The set consisting of no elements at all is called the null set or empty set and is designated by $\emptyset$. If $A$ and $B$ are two sets such that $A \cap B = \emptyset$, then $A$ and $B$ are called disjoint sets.

We next introduce a particularly useful notation which will be used throughout: If $A$ is a set, we denote by

\begin{displaymath} \{x\in A\ \vert\ P(x)\} \end{displaymath}

the set of all elements $x$ belonging to $A$ for which the proposition $P(x)$ is true. For example, the set of even positive integers equals $\{x \ \vert\ x\ {\rm is\ even}\}$. In the way of notation and abbreviation, we shall also, sometimes, adopt the following convention: If $A$ is a finite set consisting of the elements $x_1, ..., x_n$, one writes $A = \{x_1, ..., x_n\}$. In particular if $A$ consists of just a single element $x$, we write $A = \{x\}$. A similar notation is frequently adopted in the case where $A$ consists of a denumerable or countable number of elements. Finally, we define the order of a finite set $A$, written $\vert A\vert$ , to be the number of elements in the set $A$. If $A$ is not finite we write, $\vert A\vert = \infty$.

We now turn to the next item of business involving sets, namely the notion of a mapping between two sets. Let $A$ and $B$ be two sets. If for every $a\in A$ there is associated a unique $b \in B$, we say that there is a mapping or function $f$ from $A$ into $B$ and we write $f(a) = b$. Here $A$ is called the domain of $f$, $B$ is the co-domain of $f$, and if $b = f(a)$, then $b$ is the image of $a$ under $f$. We denote this by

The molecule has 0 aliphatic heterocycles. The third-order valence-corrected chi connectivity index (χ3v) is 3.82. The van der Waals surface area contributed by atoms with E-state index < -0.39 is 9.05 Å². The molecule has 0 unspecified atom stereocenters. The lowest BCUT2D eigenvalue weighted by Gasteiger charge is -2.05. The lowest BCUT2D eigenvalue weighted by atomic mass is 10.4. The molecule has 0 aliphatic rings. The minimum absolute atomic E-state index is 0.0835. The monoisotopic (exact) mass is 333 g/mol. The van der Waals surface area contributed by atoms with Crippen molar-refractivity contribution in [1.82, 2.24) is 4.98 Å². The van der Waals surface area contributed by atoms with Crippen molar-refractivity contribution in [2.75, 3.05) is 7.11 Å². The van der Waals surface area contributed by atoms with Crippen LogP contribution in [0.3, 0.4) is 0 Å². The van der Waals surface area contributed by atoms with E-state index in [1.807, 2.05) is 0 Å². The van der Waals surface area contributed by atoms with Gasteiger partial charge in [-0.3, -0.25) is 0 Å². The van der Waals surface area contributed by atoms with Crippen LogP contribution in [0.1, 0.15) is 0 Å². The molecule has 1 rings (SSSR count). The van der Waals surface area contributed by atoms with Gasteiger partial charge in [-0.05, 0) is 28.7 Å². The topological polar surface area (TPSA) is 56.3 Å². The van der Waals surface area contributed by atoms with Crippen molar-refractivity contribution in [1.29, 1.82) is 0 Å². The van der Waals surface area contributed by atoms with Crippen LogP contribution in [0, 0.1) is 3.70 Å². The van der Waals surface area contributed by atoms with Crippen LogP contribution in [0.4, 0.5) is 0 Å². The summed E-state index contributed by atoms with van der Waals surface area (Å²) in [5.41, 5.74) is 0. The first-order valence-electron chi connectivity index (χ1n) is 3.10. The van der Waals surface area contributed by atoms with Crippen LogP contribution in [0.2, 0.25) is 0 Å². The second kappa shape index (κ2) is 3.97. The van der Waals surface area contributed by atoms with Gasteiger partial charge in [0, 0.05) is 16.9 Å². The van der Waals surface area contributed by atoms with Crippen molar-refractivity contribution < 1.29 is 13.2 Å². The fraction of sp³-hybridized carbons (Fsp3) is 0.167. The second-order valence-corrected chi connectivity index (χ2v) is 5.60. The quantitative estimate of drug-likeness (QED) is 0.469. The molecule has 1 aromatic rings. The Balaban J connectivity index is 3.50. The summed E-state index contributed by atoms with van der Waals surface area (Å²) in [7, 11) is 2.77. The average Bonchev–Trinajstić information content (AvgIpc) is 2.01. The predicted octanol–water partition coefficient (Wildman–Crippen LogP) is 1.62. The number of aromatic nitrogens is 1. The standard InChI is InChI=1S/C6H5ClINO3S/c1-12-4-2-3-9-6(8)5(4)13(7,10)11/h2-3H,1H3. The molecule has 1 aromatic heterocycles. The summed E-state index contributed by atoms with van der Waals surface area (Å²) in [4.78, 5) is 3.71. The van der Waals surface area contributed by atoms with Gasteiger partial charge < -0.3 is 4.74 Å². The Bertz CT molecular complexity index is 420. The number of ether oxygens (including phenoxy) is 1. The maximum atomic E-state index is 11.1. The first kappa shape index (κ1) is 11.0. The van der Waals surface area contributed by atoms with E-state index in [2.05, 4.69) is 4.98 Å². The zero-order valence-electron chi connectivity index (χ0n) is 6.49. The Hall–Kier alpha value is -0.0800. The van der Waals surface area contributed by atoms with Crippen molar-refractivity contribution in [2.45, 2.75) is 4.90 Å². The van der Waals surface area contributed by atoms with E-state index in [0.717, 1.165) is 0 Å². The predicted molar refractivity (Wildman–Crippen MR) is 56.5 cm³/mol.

\begin{displaymath} f:A\rightarrow B,\ \ \ {\rm or}\ \ A \stackrel{f}{\rightarrow} B. \end{displaymath}

Let $f$ be a mapping from $A$ into $B$. If distinct elements of $A$ have distinct images in $B$ under $f$, i.e., if $a_1,a_2\in A$ and $a_1\not= a_2$ implies $f(a_1)\not= f(a_2)$, then $f$ is called a one-to-one (1-1) (or injective) mapping. Put another way, f is 1-1 if and only if $f(a_1) = f(a_2)$ implies $a_1 = a_2$. If for every $b \in B$, there is an element $a\in A$ such that $f(a) = b$, then the mapping $f$ is said to be onto $B$.

Again, let $f : A\rightarrow B$, and suppose that $E$ is a subset of $A$, $E\subset A$. The image set $f[E]$ is defined by

\begin{displaymath} f[E] = \{f(x) \in B \ \vert\ x \in E\}. \end{displaymath}

If $F\subset B$ then the pre-image $f^{- 1}[F]$ is defined by

\begin{displaymath} f^{- 1}[F] = \{x \in A \ \vert\ f(x)\in F\}. \end{displaymath}

Notice that an image set $f[E]$ can be empty only if $E$ is empty, but that a pre-image set $f^{- 1}[F]$ can be empty even if $F$ is nonempty.

Suppose now that $f$ is a 1-1 mapping of $A$ onto $B$. Then for each $b \in B$, there exists a unique $a\in A$ such that $f(a) = b$. This allows us to define a mapping called the inverse mapping of $f$, which we denote by $f^{- 1}$, where

\begin{displaymath} f^{-1}: B\rightarrow A. \end{displaymath}